A gas tax increase went into effect on July 1 but it was only for about a half cent. Experts say there are other issues more noticeably driving up the price.
SACRAMENTO, Calif. — It’s no secret that we are all feeling some pain at the pump after the Fourth of July weekend. Gas prices in California are at the highest they’ve been since 2014.
But lately, we’ve heard from a lot of viewers commenting on photos of high gas prices on social media around the area, blaming it on the California gas tax.
Nancy, a commenter on Facebook said, “Just too much to accept, such high road tax is the reason.”
Bob, another commenter, also chimed in on that post to say, “Just say it. Taxes on gas went up July 1. Politicians can’t get enough money so they tax you folks for it.”
Is the California gas tax really to blame for the spike in gas prices this summer?
- The California Energy Commission
- Dr. Sanjay Varshey, a Sacramento State Finance Professor
- Patrick De Haan, the head of petroleum analysis for Gasbuddy
- Dr. Colin Murphy, Deputy Director for the UC Davis Policy Institute for Energy, Environment and the Economy
No, the California gas tax is not to blame for the spike in gas prices this summer. It did increase on July 1, but only by about a half cent per gallon.
WHAT WE FOUND
“In short no, it’s not. The increase in the gas tax this year is just to go up to keep up with inflation, and the impact is around a half a cent- a little over half a cent per gallon,” Murphy said.
Murphy said that, while the gas tax did go up on July 1, something approved by voters and signed into law back in 2017 under Governor Brown’s administration, it only went up by about half of a penny per gallon.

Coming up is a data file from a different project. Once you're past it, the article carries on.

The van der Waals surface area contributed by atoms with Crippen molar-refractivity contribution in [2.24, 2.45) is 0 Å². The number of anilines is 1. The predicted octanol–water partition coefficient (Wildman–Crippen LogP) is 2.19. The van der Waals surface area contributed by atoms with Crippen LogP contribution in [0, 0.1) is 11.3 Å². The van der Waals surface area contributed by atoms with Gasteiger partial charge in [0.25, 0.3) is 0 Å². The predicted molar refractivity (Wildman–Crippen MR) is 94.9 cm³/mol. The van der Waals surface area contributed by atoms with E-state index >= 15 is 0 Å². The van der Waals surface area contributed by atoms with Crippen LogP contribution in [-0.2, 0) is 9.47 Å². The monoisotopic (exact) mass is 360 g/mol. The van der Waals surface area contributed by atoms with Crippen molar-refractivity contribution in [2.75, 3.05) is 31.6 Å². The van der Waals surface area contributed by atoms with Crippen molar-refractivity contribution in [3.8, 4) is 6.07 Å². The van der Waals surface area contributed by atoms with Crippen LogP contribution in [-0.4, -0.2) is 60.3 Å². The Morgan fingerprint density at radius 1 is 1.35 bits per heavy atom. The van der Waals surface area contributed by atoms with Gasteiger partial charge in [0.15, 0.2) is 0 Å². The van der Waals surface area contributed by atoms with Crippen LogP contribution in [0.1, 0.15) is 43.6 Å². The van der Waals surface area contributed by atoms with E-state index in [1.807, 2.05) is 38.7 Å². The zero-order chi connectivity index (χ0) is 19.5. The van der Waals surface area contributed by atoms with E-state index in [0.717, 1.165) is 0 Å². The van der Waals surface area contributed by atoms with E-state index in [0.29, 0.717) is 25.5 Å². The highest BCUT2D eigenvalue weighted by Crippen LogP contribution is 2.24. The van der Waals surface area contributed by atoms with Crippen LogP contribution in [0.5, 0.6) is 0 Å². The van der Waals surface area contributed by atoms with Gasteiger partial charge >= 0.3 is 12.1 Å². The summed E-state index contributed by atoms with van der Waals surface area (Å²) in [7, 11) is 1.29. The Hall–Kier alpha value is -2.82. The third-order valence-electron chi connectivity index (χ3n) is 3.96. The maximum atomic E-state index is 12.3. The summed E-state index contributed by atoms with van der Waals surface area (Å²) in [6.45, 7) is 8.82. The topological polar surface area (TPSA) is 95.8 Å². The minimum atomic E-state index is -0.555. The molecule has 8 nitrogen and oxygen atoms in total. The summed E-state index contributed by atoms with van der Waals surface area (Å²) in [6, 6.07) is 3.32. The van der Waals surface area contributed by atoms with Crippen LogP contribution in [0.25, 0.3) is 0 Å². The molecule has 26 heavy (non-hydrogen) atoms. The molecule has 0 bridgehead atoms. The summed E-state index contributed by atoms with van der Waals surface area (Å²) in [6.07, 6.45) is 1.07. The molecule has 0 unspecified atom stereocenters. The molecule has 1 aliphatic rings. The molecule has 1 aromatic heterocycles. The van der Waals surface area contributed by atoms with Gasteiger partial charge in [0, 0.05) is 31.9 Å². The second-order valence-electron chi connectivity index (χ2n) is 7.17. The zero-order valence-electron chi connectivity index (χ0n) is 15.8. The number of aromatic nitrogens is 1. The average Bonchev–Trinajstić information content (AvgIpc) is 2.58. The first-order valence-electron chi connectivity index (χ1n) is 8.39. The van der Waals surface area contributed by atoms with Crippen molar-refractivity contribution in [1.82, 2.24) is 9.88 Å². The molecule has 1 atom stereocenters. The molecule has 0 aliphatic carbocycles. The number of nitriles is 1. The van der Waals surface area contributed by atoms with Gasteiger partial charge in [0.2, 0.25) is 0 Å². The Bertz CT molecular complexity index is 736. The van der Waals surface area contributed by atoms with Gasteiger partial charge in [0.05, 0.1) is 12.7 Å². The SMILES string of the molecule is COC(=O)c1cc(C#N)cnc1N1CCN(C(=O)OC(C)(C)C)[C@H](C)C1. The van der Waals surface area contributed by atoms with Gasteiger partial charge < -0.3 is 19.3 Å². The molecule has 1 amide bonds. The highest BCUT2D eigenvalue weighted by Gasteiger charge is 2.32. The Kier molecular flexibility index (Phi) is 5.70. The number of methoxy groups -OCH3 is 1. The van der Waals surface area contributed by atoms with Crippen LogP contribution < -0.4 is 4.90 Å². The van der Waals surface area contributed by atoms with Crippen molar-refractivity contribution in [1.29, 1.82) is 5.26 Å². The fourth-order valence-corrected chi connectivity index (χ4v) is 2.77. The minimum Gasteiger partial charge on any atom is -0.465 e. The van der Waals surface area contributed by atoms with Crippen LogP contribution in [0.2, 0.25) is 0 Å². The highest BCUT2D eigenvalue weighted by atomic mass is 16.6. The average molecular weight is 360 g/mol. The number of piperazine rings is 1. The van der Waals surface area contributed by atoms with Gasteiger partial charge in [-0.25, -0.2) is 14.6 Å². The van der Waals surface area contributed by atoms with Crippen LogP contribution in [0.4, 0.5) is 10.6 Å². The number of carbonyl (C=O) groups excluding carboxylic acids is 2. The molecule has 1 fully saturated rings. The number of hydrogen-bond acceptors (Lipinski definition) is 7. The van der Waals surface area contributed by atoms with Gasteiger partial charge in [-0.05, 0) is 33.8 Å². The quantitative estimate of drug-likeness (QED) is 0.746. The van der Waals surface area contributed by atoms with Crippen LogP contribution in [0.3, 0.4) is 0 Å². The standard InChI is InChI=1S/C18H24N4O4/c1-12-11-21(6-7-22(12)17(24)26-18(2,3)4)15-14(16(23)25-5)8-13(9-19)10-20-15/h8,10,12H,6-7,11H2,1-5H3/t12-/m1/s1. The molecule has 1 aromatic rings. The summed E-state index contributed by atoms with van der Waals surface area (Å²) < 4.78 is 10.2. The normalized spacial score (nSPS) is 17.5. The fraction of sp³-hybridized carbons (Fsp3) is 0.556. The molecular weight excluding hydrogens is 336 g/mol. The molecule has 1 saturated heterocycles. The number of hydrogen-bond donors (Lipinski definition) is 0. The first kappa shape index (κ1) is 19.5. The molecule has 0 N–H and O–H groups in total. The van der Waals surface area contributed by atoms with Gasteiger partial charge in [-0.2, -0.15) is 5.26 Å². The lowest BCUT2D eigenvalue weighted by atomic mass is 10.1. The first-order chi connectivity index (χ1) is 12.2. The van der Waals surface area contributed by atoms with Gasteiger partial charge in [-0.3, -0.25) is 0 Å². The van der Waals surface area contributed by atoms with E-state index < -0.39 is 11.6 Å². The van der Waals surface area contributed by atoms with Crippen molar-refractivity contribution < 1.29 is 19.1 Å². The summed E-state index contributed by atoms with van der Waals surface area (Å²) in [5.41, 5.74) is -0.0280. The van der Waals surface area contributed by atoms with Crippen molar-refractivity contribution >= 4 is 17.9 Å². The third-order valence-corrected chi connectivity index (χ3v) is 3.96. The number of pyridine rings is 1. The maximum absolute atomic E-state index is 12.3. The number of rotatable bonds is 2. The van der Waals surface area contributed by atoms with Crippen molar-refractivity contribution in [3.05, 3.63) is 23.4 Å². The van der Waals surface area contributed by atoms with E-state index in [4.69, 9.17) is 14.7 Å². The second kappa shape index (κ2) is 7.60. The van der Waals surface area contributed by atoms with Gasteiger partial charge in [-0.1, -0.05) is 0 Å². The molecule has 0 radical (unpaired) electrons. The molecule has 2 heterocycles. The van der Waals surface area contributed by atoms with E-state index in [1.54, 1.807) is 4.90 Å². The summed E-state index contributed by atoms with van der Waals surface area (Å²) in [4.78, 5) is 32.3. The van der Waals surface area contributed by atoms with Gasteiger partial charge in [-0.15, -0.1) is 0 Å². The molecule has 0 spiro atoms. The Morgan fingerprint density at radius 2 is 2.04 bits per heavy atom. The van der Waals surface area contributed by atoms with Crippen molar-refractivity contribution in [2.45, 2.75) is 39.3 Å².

He said there are other issues more noticeably driving up the price, starting with supply and demand.
“America’s appetite for gasoline has surged. The problem? Well, oil production has lagged behind,” De Haan said.
The California Energy Commission told ABC10 in an emailed statement, “Increasing crude oil prices are the reason that gasoline prices are up in the U.S. and California (not higher taxes), rising by about $4 per barrel ($69 to $73) or roughly 9.6 cents per gallon” based on numbers from the Oil Price Information Service.
“The demand side has really exploded. The supply side actually has stayed either static or has shrunk because, if you go back and look at last year, for the first time since 2014, we saw oil prices crash,” Varshey said.
Murphy said gas makers make the switch to a summer blend of gas every year, which can cause increases of 10 to 15 cents per gallon.
“There’s a requirement to change the formulation of gas to make it a little bit less likely to contribute to ground level ozone, which is a pollutant that causes a lot of respiratory problems. It can damage crops,” he said.
It’s not just California either.
“I think we almost have like a perfect storm when it comes to the oil industry and the oil prices because the Keystone Pipeline has been shut down and the drilling on federal lands for oil has been banned,” Varshey said.
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